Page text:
Last week we asked you to send in your oldest family photos as part of a weekly competition to win a free photo consultation with Maureen Taylor, the Photo Detective. This week, we would like to see your photos with the largest number of family members.
We also want to thank everyone who submitted beautiful images showcasing their family history. We received hundreds of photos from around the world, dating back to the 1850s!
Congratulations to Janice Moerschel who sent in this photo of her relative Eunice Baldwin Whedon from Branford, New Haven, Connecticut. You can see her photo consultation with Maureen Taylor here.
It was difficult to choose a winner from the photos submitted. View all the entries on our Pinterest board here.
Photos hold the key to your family story. They allow us a glimpse into the lives and personalities of our ancestors.
Join Maureen Taylor, the Photo Detective, who will show you how you can learn more about your family history from old photos in our free online webinar.
As a photo curator, genealogist, writer and photo analysis expert, Maureen focuses on family photos, history and genealogy.
She is an internationally recognized expert who helps solve photo-related family mysteries and discovers stories behind family photos.
Viewing old family photos brings up nostalgic memories. Whether it’s a wedding, a picnic in the park or goofing around at home, it’s important to preserve those family moments.
We have wonderful old photos from our ancestors, yet it’s also important to document our lives and cherish today's family gatherings and events.
However, it can be difficult encouraging the kids and and the entire family together to sit for a portrait. That’s why - as part of our “Treasure Family Photos” global initiative - we are offering tips to save and share your family story.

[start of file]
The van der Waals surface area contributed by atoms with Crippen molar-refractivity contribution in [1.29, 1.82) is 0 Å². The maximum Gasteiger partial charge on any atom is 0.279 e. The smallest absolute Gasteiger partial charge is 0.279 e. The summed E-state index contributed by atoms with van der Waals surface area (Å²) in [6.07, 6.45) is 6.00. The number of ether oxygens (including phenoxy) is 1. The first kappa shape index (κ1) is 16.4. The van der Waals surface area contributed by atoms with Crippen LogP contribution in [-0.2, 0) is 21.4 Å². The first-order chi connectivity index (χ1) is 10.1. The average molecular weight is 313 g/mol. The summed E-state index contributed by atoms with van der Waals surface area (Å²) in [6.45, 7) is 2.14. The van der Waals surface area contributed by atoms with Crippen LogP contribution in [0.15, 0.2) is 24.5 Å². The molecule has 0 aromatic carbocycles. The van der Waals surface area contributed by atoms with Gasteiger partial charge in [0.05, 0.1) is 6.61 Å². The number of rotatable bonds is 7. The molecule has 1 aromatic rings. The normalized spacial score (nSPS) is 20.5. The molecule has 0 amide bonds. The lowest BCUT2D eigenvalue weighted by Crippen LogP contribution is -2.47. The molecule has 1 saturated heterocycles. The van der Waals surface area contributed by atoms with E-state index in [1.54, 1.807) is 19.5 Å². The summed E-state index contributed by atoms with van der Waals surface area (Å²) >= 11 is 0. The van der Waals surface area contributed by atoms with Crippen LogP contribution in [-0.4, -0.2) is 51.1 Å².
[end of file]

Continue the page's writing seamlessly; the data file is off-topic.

Want to know more about that old family photograph? Unsure who those people are next to your grandparents?
In honor of our global “Treasure Family Photos” initiative, we're excited to offer weekly competitions to help discover the history behind your old photos.
Each week, one lucky winner will have the chance to join Maureen Taylor, the Photo Detective and world-class expert in photo analysis, for a free photo consultation session.
The winner will be able to show Maureen their photos and learn more about them. A photo curator, genealogist and preservation expert, she’ll help you uncover the history behind your pictures and discover more about your ancestors.
We’re delighted to announce the launch of our global “Treasure Family Photos” initiative to help you uncover new information about your family history through photos and preserve them online.
August marks the start of our ongoing campaign, which will offer exciting activities and competitions. Read on for details.
Today we're on a journey to Mali, with a family adventure first shared on our MyHeritage French blog.
MyHeritage user Mahmadou Gary was born in Fatao (Cercle of Diéma in the Kayes Region of western Mali) in 1956.